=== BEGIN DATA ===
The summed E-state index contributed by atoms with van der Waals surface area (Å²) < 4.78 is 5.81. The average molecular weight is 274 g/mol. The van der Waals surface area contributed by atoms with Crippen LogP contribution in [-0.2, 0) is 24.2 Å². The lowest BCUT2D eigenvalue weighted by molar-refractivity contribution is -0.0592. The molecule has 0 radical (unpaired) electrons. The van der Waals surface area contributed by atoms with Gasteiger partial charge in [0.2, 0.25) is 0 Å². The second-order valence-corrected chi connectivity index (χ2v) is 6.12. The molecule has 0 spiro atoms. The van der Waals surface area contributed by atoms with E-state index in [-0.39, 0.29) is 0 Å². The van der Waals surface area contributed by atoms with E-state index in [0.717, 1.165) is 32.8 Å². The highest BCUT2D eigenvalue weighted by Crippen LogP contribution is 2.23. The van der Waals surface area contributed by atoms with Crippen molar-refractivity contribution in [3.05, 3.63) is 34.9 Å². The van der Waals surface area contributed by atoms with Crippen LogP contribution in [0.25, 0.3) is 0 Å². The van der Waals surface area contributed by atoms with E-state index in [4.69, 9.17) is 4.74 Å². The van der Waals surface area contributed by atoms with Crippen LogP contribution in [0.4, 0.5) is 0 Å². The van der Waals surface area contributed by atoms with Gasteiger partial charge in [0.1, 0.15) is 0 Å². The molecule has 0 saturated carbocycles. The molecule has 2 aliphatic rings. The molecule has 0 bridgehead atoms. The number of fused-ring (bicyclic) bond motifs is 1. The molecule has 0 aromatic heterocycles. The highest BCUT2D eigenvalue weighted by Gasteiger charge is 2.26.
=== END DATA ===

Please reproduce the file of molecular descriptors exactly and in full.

The summed E-state index contributed by atoms with van der Waals surface area (Å²) < 4.78 is 5.81. The average molecular weight is 274 g/mol. The van der Waals surface area contributed by atoms with Crippen LogP contribution in [-0.2, 0) is 24.2 Å². The lowest BCUT2D eigenvalue weighted by molar-refractivity contribution is -0.0592. The molecule has 0 radical (unpaired) electrons. The van der Waals surface area contributed by atoms with Gasteiger partial charge in [0.2, 0.25) is 0 Å². The second-order valence-corrected chi connectivity index (χ2v) is 6.12. The molecule has 0 spiro atoms. The van der Waals surface area contributed by atoms with E-state index in [-0.39, 0.29) is 0 Å². The van der Waals surface area contributed by atoms with E-state index in [0.717, 1.165) is 32.8 Å². The highest BCUT2D eigenvalue weighted by Crippen LogP contribution is 2.23. The van der Waals surface area contributed by atoms with Crippen molar-refractivity contribution in [3.05, 3.63) is 34.9 Å². The van der Waals surface area contributed by atoms with Crippen LogP contribution in [0.25, 0.3) is 0 Å². The van der Waals surface area contributed by atoms with E-state index in [4.69, 9.17) is 4.74 Å². The van der Waals surface area contributed by atoms with Crippen LogP contribution in [0.4, 0.5) is 0 Å². The van der Waals surface area contributed by atoms with Gasteiger partial charge in [0.1, 0.15) is 0 Å². The molecule has 0 saturated carbocycles. The molecule has 2 aliphatic rings. The molecule has 0 bridgehead atoms. The number of fused-ring (bicyclic) bond motifs is 1. The molecule has 0 aromatic heterocycles. The highest BCUT2D eigenvalue weighted by Gasteiger charge is 2.26.